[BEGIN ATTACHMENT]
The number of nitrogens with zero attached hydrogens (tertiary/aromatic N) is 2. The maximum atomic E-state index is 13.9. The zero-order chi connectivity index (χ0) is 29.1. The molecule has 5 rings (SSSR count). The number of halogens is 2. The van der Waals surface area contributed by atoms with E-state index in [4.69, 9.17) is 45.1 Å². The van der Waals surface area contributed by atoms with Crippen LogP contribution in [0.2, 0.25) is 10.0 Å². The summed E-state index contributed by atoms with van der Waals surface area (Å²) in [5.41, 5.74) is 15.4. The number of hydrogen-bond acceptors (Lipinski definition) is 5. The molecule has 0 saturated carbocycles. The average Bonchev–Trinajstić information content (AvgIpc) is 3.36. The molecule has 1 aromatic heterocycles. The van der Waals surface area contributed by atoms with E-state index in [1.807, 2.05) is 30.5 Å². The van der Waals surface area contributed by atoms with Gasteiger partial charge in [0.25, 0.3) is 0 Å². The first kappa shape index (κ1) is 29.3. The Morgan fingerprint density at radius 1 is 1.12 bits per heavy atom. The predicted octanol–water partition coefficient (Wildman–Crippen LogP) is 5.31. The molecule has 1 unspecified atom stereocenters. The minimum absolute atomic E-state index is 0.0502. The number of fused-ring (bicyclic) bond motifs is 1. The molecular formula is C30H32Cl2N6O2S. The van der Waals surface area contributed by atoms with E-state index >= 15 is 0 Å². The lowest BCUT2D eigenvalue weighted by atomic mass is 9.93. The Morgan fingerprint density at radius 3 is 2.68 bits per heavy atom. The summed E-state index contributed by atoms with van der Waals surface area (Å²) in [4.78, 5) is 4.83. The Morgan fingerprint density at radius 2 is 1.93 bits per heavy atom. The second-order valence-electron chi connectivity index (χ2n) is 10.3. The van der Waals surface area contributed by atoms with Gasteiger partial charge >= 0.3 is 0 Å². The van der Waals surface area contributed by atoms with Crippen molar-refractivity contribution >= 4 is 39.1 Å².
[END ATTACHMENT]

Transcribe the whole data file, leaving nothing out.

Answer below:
The number of nitrogens with zero attached hydrogens (tertiary/aromatic N) is 2. The maximum atomic E-state index is 13.9. The zero-order chi connectivity index (χ0) is 29.1. The molecule has 5 rings (SSSR count). The number of halogens is 2. The van der Waals surface area contributed by atoms with E-state index in [4.69, 9.17) is 45.1 Å². The van der Waals surface area contributed by atoms with Crippen LogP contribution in [0.2, 0.25) is 10.0 Å². The summed E-state index contributed by atoms with van der Waals surface area (Å²) in [5.41, 5.74) is 15.4. The number of hydrogen-bond acceptors (Lipinski definition) is 5. The molecule has 0 saturated carbocycles. The average Bonchev–Trinajstić information content (AvgIpc) is 3.36. The molecule has 1 aromatic heterocycles. The van der Waals surface area contributed by atoms with E-state index in [1.807, 2.05) is 30.5 Å². The van der Waals surface area contributed by atoms with Gasteiger partial charge in [0.25, 0.3) is 0 Å². The first kappa shape index (κ1) is 29.3. The Morgan fingerprint density at radius 1 is 1.12 bits per heavy atom. The predicted octanol–water partition coefficient (Wildman–Crippen LogP) is 5.31. The molecule has 1 unspecified atom stereocenters. The minimum absolute atomic E-state index is 0.0502. The number of fused-ring (bicyclic) bond motifs is 1. The molecular formula is C30H32Cl2N6O2S. The van der Waals surface area contributed by atoms with E-state index >= 15 is 0 Å². The lowest BCUT2D eigenvalue weighted by atomic mass is 9.93. The Morgan fingerprint density at radius 3 is 2.68 bits per heavy atom. The summed E-state index contributed by atoms with van der Waals surface area (Å²) in [4.78, 5) is 4.83. The Morgan fingerprint density at radius 2 is 1.93 bits per heavy atom. The second-order valence-electron chi connectivity index (χ2n) is 10.3. The van der Waals surface area contributed by atoms with Gasteiger partial charge >= 0.3 is 0 Å². The van der Waals surface area contributed by atoms with Crippen molar-refractivity contribution >= 4 is 39.1 Å².